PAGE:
Hiroshi Ariyama, designer and screen printer, is a resident artist at the Chicago Printmakers Collaborative. With a background in photography, he elevates screen printing to fine art with his graphic depictions of Chicago landmarks and everyday observations.
ArtStyle: Why did you decide to go into printmaking?
Hiroshi Ariyama (HA): I've been a creative person, working for ad agencies and design consultancies, but in that capacity there's always someone who's going to say “yes” or “no” to what I produce, and they put their two cents in and thereby nothing is purely mine. I think there's some part of me that needed to satisfy that aspect of being pure — producing something from beginning to the end. It was a driving force behind why I started screen printing.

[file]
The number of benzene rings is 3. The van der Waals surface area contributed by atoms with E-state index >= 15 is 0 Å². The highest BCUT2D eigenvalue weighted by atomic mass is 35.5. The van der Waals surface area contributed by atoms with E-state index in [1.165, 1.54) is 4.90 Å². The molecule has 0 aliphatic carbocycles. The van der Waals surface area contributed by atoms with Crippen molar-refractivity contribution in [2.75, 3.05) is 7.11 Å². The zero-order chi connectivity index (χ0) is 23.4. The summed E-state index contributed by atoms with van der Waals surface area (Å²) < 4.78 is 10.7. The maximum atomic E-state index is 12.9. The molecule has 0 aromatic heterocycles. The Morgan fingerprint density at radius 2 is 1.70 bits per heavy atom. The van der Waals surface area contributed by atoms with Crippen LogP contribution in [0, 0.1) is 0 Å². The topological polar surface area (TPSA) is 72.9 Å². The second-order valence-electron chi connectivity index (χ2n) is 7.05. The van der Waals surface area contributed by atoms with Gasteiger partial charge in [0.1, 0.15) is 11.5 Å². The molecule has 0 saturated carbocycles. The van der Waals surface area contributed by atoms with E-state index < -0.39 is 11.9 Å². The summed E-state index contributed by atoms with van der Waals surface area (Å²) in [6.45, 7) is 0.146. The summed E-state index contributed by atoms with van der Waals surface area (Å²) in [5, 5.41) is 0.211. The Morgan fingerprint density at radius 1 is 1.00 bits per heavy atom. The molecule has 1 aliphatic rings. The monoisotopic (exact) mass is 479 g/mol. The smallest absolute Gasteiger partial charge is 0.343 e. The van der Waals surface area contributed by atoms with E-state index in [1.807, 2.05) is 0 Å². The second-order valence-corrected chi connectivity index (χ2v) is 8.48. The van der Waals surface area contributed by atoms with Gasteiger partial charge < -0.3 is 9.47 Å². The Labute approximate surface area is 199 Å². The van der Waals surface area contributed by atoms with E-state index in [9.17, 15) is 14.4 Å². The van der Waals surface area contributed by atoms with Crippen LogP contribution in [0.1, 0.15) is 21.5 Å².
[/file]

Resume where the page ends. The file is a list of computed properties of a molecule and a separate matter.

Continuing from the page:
I have a lot of photography and printing background, so screen printing was an interesting method for me to pursue because it involves my core competencies. There's a lot of room for me to express myself and produce a very unique piece of art. In my work, I discovered something interesting — a picture taken during the day could be turned into a twilight or evening scene with great effect.
5 pm. Courtesy of the Artist.